What Does Jewish Look Like To You?
Procrastinating is always loads of fun, and thanks to the Internet, it’s really easy to do. One such time that I was putting off doing something important, I noticed this picture (embedded in this post).
Yeah, ha ha, very funny. It even reminds me of the “Death to All Juice” protest sign. Hilarious.
However, it occurred to me: generally offensive caricature aside, why are these Jews portrayed as male?
When you Google Image “Jew” and skim the results, almost all of the pictures are of white Ashkenazi-looking Hasidic males. The few pictures that aren’t are mostly anti-Semitic or anti-Israel; women and non-Hasids make up a small minority. When you Google Image “Orthodox Jews,” it’s the same (except for the much-loved Tefillin Barbie).
I suppose these results just mirror the reality of the world. When asked to picture a Jew, most people will immediately think of a bearded rabbi, possibly with a big nose and black hat, even if s/he doesn’t personally know one. Few will think of a woman, non-white, or non-Ashkenaz.
Well, at least it’s an improvement from when people really thought that Jews had horns, right? That myth might’ve taken a few centuries to dispel, but I really do think that in a generation or two from now, the Google Image results for “Jew” and “Orthodox Jews” will be different. There are so many more women role models within the religious and secular Jewish communities nowadays, and that number will only increase. In synagogues, there are women like Rabba Sara Hurwitz, Rachel Kohl Finegold, Lynn Kaye, and Dina Najman; the children of their congregations won’t be strangers to women in leadership positions. There is a proliferation of mohelot, female circumcisers, among the non-Orthodox; it’s only a matter of time until more observant circles get the hang of it, too. Female mashgihot (kosher certifiers) are also increasing in popularity. Yavilah McCoy, an African-American Jewish woman, is active in advocacy for Jews of color. Idit Klein, the executive director of Keshet, shows Jews that they can be included in the community, no matter what their sexual orientation. There are dozens of Jewish women in the music and film industry who let their Jewish identities be known.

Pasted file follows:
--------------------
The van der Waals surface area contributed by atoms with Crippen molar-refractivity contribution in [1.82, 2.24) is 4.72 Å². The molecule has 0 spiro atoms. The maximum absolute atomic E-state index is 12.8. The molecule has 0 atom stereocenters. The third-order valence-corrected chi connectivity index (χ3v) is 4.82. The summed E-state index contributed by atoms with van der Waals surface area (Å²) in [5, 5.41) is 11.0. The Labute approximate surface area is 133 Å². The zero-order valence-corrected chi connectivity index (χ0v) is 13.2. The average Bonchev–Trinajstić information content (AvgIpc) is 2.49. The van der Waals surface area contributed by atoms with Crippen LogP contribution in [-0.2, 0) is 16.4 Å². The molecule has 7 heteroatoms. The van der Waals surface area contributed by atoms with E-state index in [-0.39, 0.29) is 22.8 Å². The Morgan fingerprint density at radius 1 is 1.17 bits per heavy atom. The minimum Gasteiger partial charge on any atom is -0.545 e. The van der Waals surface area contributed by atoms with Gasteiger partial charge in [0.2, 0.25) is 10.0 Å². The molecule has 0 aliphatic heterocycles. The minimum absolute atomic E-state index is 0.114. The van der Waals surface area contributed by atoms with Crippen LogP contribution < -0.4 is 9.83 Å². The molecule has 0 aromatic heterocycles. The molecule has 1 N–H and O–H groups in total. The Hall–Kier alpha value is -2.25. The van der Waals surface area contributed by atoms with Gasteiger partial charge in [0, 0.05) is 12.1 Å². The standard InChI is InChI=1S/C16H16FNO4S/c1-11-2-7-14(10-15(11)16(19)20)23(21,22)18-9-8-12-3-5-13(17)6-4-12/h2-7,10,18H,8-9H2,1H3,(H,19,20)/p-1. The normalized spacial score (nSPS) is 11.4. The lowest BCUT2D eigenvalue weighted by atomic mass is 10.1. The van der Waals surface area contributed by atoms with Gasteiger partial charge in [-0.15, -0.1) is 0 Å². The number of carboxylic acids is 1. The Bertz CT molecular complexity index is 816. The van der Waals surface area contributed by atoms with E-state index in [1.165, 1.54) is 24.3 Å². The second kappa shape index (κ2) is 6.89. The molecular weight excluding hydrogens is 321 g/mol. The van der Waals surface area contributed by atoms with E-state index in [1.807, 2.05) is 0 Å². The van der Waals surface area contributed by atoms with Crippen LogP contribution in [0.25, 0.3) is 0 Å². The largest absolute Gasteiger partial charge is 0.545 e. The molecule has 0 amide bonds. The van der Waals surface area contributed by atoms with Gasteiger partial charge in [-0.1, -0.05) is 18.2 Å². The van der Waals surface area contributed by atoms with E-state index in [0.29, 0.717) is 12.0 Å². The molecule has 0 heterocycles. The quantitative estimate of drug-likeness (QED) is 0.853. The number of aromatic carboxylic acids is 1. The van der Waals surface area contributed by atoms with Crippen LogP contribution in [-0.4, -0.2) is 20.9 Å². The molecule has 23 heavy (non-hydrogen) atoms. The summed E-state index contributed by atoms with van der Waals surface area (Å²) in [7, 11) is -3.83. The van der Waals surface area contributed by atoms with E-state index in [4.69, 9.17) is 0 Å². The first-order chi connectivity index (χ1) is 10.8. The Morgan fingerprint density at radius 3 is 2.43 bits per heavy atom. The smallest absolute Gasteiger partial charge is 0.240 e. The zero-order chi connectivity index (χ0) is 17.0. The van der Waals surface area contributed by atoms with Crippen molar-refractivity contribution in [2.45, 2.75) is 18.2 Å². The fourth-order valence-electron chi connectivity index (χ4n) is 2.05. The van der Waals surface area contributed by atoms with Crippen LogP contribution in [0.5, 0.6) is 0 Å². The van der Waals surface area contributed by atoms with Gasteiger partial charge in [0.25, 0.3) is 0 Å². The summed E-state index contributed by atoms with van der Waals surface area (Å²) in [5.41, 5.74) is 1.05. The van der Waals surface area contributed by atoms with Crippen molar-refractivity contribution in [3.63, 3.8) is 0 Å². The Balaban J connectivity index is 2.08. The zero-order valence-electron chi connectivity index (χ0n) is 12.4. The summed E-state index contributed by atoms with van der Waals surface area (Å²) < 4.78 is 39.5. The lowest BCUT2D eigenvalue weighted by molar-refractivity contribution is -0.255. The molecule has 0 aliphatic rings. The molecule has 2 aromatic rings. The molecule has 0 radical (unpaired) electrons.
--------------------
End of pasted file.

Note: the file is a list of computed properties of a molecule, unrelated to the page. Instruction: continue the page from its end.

I think that Vanessa Hidary really embodies the point of this post. Ms. Hidary is a Sephardic woman poet who’s trying to show the world that somebody’s Jewish identity has nothing to do with what s/he looks like. I had the honor of interviewing her a while ago, and I still keep up with her work (she released a book recently, The Last Kaiser Roll in the Bodega). I fell in love with her work when I first heard her poem “The Hebrew Mamita.”
“I’m thinking, I’m saying
What does Jewish look like to you?
Should I fiddle on a f**king roof for you?
Should I humor you with oy veys and refuse to pay?
Oh, ’cause you know how we like to Jew you down
Jew you down, I’d like to throw you down!…
I’m the Hebrew mamita
Long-lost daughter of Abraham and Sarah
The sexy oy-veying chutzpah-having non-cheaping non-conspiracizing always-questioning hip hop-listening Torah scroll-reading all people-loving
Bigging up all people who are a little miffed
‘Cause someone tells you you don’t look like
Or act like your people.
Impossible, because you are your people.
You just tell them they don’t look,
Originally posted on Star of Davida
Read other posts about: Dina Najman, female religious leaders, Feminism, feminism and religion, Idit Klein, Jewish stereotypes, Judaism, Lynn Kaye, Rabba Sara Hurwitz, Rachel Kohl Finegold, religion, stereotypes, The Hebrew Mamita, Vanessa Hidary, women in Judaism, women in religion, Yavilah McCoy
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